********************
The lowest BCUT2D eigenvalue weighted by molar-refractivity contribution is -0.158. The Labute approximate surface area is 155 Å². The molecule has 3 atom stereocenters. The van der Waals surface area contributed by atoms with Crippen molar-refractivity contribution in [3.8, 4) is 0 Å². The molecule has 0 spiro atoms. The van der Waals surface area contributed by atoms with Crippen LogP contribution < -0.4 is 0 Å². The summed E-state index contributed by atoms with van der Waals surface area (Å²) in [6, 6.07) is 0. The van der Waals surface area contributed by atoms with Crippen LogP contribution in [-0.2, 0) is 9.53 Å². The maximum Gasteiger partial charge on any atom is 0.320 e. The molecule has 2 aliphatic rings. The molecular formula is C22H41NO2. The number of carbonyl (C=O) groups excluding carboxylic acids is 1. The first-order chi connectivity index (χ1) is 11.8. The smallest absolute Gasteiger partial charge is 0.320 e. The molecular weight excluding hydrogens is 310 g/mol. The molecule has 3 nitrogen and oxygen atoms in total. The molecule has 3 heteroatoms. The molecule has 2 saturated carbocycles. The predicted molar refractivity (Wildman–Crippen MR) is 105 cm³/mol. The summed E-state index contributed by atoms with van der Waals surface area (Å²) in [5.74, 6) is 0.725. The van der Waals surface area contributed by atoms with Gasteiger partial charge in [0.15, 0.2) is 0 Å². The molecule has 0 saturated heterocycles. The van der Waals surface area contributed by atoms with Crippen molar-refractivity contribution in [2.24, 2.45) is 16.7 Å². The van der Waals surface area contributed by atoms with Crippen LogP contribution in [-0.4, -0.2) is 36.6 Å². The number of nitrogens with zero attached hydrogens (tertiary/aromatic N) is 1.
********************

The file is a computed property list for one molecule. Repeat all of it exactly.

The lowest BCUT2D eigenvalue weighted by molar-refractivity contribution is -0.158. The Labute approximate surface area is 155 Å². The molecule has 3 atom stereocenters. The van der Waals surface area contributed by atoms with Crippen molar-refractivity contribution in [3.8, 4) is 0 Å². The molecule has 0 spiro atoms. The van der Waals surface area contributed by atoms with Crippen LogP contribution < -0.4 is 0 Å². The summed E-state index contributed by atoms with van der Waals surface area (Å²) in [6, 6.07) is 0. The van der Waals surface area contributed by atoms with Crippen LogP contribution in [-0.2, 0) is 9.53 Å². The maximum Gasteiger partial charge on any atom is 0.320 e. The molecule has 2 aliphatic rings. The molecular formula is C22H41NO2. The number of carbonyl (C=O) groups excluding carboxylic acids is 1. The first-order chi connectivity index (χ1) is 11.8. The smallest absolute Gasteiger partial charge is 0.320 e. The molecular weight excluding hydrogens is 310 g/mol. The molecule has 3 nitrogen and oxygen atoms in total. The molecule has 3 heteroatoms. The molecule has 2 saturated carbocycles. The predicted molar refractivity (Wildman–Crippen MR) is 105 cm³/mol. The summed E-state index contributed by atoms with van der Waals surface area (Å²) in [5.74, 6) is 0.725. The van der Waals surface area contributed by atoms with Gasteiger partial charge in [0.15, 0.2) is 0 Å². The molecule has 0 saturated heterocycles. The van der Waals surface area contributed by atoms with Crippen molar-refractivity contribution in [2.24, 2.45) is 16.7 Å². The van der Waals surface area contributed by atoms with Crippen LogP contribution in [-0.4, -0.2) is 36.6 Å². The number of nitrogens with zero attached hydrogens (tertiary/aromatic N) is 1.